Charlie Greene shared it with his son, Garrett, when he was young, and it has stuck ever since with the man who would be the West Virginia quarterback this year if things go as they should in the preseason camp that opened Wednesday.
It is the stuff that goes on locker room walls, but did not come from within any locker room. It is not of today, these words were spoken in 1910 by Theodore Roosevelt, but they are words which live forever and which Garrett Greene has chosen to live by.
The Man in the Arena
“It is not the critic who counts; nor the one who points out how the strong person stumbled, or where the doer of a deed could have done better.
“The credit belongs to the person who is actually in the arena, whose face is marred by dust and sweat and blood who strives valiantly; who errs and comes short again and again, because there is no effort without error and shortcoming; who does actually strive to do deeds; who knows the great enthusiasms, the great devotion, spends oneself in a worthy cause; who at the best knows in the end the triumph of high achievement; and who at worst, if he or she fails, at least fails while doing greatly.
“Far better it is to dare mighty things, to win glorious triumphs, even though checkered by failure, than to rank with those timid spirits who neither enjoy nor suffer much because they live in the gray twilight that knows neither victory nor defeat.”
You read that carefully and you know all you need to know about Garrett Greene.
“I was always around ball my whole life,” Greene admitted on the MetroNews podcast “Three Guys Before the Game.” “I always wanted the ball in my hand, last inning, last minute of the game. That was always my mentality.”
Who is this man who stands to take over the WVU football team this season? What is he? Where does it come from?
Charlie Greene knows. Garrett Greene’s father, Charlie, was a major league catcher and has spent almost two decades now in the Milwaukee Brewers’ front office as assistant director of player development but you talk with him and you sense what shaped Garrett Greene’s personality.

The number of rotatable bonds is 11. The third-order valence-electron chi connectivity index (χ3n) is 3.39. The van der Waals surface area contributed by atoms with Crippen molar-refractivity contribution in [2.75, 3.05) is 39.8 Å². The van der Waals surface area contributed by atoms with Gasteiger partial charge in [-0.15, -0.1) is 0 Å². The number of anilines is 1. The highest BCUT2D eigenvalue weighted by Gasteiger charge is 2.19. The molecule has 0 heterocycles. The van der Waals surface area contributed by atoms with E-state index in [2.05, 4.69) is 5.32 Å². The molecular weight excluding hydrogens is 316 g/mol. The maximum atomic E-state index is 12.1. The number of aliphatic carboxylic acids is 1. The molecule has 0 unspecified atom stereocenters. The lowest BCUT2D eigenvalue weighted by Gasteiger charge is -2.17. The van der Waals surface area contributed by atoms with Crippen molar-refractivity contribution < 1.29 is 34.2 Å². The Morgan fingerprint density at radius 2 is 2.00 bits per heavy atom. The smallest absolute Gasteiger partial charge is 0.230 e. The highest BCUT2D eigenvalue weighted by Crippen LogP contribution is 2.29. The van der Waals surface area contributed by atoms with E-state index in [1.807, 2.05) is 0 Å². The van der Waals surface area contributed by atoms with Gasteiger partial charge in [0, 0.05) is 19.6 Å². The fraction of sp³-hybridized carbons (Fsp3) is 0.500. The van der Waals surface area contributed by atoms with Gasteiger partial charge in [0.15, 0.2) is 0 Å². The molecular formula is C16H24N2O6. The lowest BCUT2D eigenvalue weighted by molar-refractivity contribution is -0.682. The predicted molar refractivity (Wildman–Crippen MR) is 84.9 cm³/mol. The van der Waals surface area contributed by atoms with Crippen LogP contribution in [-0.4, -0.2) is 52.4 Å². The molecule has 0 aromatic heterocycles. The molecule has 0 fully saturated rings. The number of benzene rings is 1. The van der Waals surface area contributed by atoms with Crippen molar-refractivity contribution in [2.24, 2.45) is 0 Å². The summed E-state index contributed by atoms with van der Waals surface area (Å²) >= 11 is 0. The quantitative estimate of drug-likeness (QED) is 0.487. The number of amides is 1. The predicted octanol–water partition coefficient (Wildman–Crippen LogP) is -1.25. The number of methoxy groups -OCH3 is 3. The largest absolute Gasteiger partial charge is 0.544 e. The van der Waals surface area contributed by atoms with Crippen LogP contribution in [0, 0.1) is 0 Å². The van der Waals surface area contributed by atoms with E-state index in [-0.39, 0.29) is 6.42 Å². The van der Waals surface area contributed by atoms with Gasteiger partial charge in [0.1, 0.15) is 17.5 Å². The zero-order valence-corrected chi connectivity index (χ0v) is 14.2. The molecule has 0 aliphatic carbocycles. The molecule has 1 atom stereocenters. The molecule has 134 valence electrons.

He is a man of action, a man of the locker room, which both he and Garrett Greene consider home. Charlie’s driven not by being behind a desk, but by donning a uniform and getting down on the field as a roving catching instructor, good enough that he displays a gift of one of the old gloves (each Gold Glove winner receives three of them) given to Martin Maldonado in 2017 for the work he did with him on his way to the major leagues.
Charlie Greene admits he knows not a lot about football. His love growing up was basketball, his favorite player Larry Bird, and he played baseball, but there is so much of him in his son, Garrett. He had to fight for what he got, just as Garrett has. He had to take the toughest route to success, just as Garrett has.
He was drafted three times before signing, and instead of turning professional when he could, he headed instead to Miami-Dade Junior College to play for his father, Dr. Charles P. Greene, legendary junior college coach of 30 years at the school and the winner of 930 games and a national Juco championship.
Charlie Greene understands his son. Or is it the other way around? Or both?
Charlie Greene wanted to play basketball but wound up playing baseball. Garrett wanted to play baseball but wound up in football.
“I wanted him to follow his dream. I still miss basketball. I think I chose the right path, but that doesn’t make it any easier,” Charlie Greene said.
He watched his son figure it out on his own.
Garrett Greene bypassed baseball his senior year, but says today if he had, instead of doing that and coming to West Virginia, he’d be playing professional baseball today as a switch-hitting catcher.